The immune response in Drosophila
Our research is focused on the mechanisms of innate immunity, using Drosophila as a model system. This organism lacks lymphocytes and an acquired immune response, but has a well developed innate immune system. Studies of Drosophila have already contributed significantly to our understanding of innate immunity in humans. In addition, insect immunity is of great theoretical and practical importance in its own right, not least because insects are vectors for serious human diseases, and because insect pathogens are increasingly used to control agricultural pests.
The antibacterial response.
When infected, insects synthesize a powerful set of antibacterial proteins and peptides such as the cecropins, first discovered in the cecropia moth. They provide a rapid broad-spectrum protection against bacteria as well as fungi. Genes for many of the antibacterial peptides in Drosophila have previously been characterized in our lab. We now focus our attention on the recognition and signaling events that lead to the induction of these genes.
The cellular response.
Blood cells, called hemocytes, patrol the hemocoel in Drosophila. They phagocytize bacteria and other foreign particles, and they form capsules around parasites. They are also involved in the deposition of black melanin in the capsules and at wound sites. We are interested in the interactions between hemocytes and pathogenic organisms, and in how the encapsulation response is controlled.
Signal transduction pathways of the immune response. Two major signaling pathways for the immune response are now relatively well established in Drosophila, both of which rely on transcription factors of the NF-kB/Rel family. One pathway mediates signals from the membrane receptor Toll and leads to activation of the transcription factor Dif. We could early demonstrate the involvement of Toll in immune responses, but most of our research has been focused on the second pathway, which is of major importance in the induction of the antimicrobial response. It involves another transcription factor, Relish, first discovered in our lab. We later showed that Relish is activated via a novel proteolytic mechanism which requires the caspase Dredd. We are now focusing on the role of these and other pathways in cellular immunity. We are particularly interested in how hemocytes are activated in response to parasites. For this purpose we use Drosophila transgenic technology and genetic screens to identify the receptors and signaling pathways involved.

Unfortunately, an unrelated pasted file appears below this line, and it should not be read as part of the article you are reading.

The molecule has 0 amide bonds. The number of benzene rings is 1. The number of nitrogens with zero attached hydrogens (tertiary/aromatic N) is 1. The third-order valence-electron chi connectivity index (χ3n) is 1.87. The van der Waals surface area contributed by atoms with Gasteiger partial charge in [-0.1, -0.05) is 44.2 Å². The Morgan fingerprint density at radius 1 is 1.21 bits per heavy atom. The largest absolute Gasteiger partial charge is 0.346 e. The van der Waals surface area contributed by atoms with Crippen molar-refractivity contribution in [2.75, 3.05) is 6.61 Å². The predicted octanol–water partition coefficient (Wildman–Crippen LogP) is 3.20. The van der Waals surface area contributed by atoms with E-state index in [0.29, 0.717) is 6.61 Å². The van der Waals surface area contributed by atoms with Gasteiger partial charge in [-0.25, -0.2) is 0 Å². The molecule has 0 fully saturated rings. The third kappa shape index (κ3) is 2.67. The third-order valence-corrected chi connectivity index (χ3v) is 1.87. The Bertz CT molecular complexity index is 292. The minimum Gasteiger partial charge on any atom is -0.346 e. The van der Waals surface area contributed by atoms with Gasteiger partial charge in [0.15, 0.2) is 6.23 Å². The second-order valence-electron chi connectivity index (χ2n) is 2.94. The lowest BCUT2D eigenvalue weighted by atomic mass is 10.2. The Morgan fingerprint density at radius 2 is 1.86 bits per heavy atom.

Specific recognition: hemocyte surface proteins. The PGRP proteins were first discovered in moths, as blood proteins that specifically bind to bacterial peptidoglycans and that mediate the activation of phenoloxidase in response to bacteria. In collaboration with Istvan Ando's lab in Szeged we are now studying other surface markers on hemocytes such as the Nimrod proteins. They are potential receptors for the phagocytosis of bacteria.
A novel persistent virus: the Nora virus. We have discovered a virus, the Nora virus, which is produced in large quantities by some Drosophila strains, apparently without causing any obvious pathology. The Nora virus is the first member of a novel family of picorna-like viruses. We are now interested in the mechanisms that regulate the persistence of this virus.
Evolution of immunity. The selection pressures on the immune system by parasites and pathogenic or harmless microorganisms have lead to a very dynamic evolution of different families of immune-related genes. The traces of this evolution can now be studied in detail thanks to recent or on-going genome projects.
GFP-labeled blood cells (green) attack a parasitic wasp egg (black) inside a living Drosophila larva.